Tesco will stop using carrier bags to deliver groceries from its online business as part of its work to use less plastic. The move will mean that 250 million fewer carrier bags will be delivered to customers’ homes each year and nearly 2,000 tonnes of plastic will come out of production annually.
Delivery drivers will be ready to offer customers a helping hand with the changes by taking groceries out of the reusable trays and into customers’ kitchens.
The decision to roll out carrier bag-free deliveries follows 28 weeks of successful trials involving 33 stores.
Tesco Quality Director, Sarah Bradbury said:
“We’re looking for ways to reduce the amount of plastic we use. We know it’s an important issue for customers, colleagues and our business and we know we have to do more. Removing carrier bags from our online shopping is one of the many ways we are making changes to help customers reduce their use of plastic. Right now, we’re reviewing all our packaging, including plastic, looking to remove where possible. Where it’s not right to remove we will reduce, help customers reuse and ensure all packaging can be recycled. Our scale means a simple, straightforward change can have such a big impact.”
Paula Chin, Sustainable Materials Specialist at WWF UK, said:
“Plastic pollution is the most visible example of the environmental crisis we are currently facing and we fully support Tesco’s move to reduce the amount of single use plastic going out to its customers. With 90% of the world’s sea birds having been found with fragments of plastic in their stomachs, we all need to do our bit to fight plastic pollution, by embracing reusable items and reducing the plastic that we use. However, it’s also vital that businesses and government play that part too, which is why it’s great to see Tesco supporting customers to recycle more effectively through closed loop collection systems such as the in-store soft film collection trials.”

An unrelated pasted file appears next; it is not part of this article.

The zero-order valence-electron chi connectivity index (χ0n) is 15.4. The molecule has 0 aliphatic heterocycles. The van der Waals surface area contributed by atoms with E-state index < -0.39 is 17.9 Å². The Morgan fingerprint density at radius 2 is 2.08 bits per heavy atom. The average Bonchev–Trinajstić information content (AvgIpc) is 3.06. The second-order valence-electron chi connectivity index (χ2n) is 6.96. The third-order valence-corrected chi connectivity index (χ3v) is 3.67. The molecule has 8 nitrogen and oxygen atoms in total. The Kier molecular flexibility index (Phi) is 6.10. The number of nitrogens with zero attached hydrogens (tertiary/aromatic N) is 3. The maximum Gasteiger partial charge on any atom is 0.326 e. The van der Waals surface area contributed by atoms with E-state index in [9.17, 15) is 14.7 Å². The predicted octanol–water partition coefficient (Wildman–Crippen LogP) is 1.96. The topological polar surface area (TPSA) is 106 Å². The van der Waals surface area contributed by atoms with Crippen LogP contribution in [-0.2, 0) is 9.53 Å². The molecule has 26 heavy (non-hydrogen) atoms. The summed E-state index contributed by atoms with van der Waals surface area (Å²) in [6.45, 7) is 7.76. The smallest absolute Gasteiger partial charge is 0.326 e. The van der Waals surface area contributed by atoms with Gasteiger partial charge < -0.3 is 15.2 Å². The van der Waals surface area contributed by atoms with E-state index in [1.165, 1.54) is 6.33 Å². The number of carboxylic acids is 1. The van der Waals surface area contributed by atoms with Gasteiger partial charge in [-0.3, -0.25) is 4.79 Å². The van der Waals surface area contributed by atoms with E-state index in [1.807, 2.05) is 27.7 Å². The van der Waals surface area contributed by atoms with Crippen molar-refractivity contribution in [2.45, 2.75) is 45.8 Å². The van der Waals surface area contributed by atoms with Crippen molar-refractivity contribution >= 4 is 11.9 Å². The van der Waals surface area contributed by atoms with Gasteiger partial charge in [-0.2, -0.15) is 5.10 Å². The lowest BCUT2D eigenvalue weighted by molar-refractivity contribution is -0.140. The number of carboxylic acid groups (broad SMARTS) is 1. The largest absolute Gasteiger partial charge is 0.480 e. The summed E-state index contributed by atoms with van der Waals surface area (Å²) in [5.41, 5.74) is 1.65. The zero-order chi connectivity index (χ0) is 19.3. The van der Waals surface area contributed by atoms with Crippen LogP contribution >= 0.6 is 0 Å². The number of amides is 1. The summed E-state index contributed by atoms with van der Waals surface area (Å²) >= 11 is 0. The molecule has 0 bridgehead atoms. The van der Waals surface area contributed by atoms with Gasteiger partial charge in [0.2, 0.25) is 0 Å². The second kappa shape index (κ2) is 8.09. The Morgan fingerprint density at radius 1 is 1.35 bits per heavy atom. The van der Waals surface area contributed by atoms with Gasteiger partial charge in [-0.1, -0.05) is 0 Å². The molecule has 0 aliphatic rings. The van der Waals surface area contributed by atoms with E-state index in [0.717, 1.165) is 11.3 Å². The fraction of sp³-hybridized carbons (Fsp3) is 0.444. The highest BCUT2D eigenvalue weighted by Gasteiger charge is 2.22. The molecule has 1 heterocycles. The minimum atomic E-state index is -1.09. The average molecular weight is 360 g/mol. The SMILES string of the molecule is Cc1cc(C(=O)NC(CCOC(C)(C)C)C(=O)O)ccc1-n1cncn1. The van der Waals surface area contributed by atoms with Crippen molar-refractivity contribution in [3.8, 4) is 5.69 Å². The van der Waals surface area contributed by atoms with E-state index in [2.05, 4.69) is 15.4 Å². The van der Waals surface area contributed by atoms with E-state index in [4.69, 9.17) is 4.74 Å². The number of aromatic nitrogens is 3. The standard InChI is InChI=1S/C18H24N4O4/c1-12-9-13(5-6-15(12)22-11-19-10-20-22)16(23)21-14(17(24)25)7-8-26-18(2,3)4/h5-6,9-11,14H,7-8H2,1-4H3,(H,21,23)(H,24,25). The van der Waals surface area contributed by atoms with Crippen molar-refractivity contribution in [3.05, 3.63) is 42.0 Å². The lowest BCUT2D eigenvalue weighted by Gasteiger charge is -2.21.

By the end of the year, Tesco will have removed the hardest to recycle materials from its own brand packaging. As a result, 570 more products now have widely recyclable packaging, and around 3,000 tonnes of ‘bad’, hard-to-recycle, plastics have been removed in the process.
Tesco’s efforts to reduce plastic are part of its ambition for a closed loop system for packaging which uses as little plastic as possible and where packaging is used, re-used, collected and recycled continuously, so no packaging goes to landfill.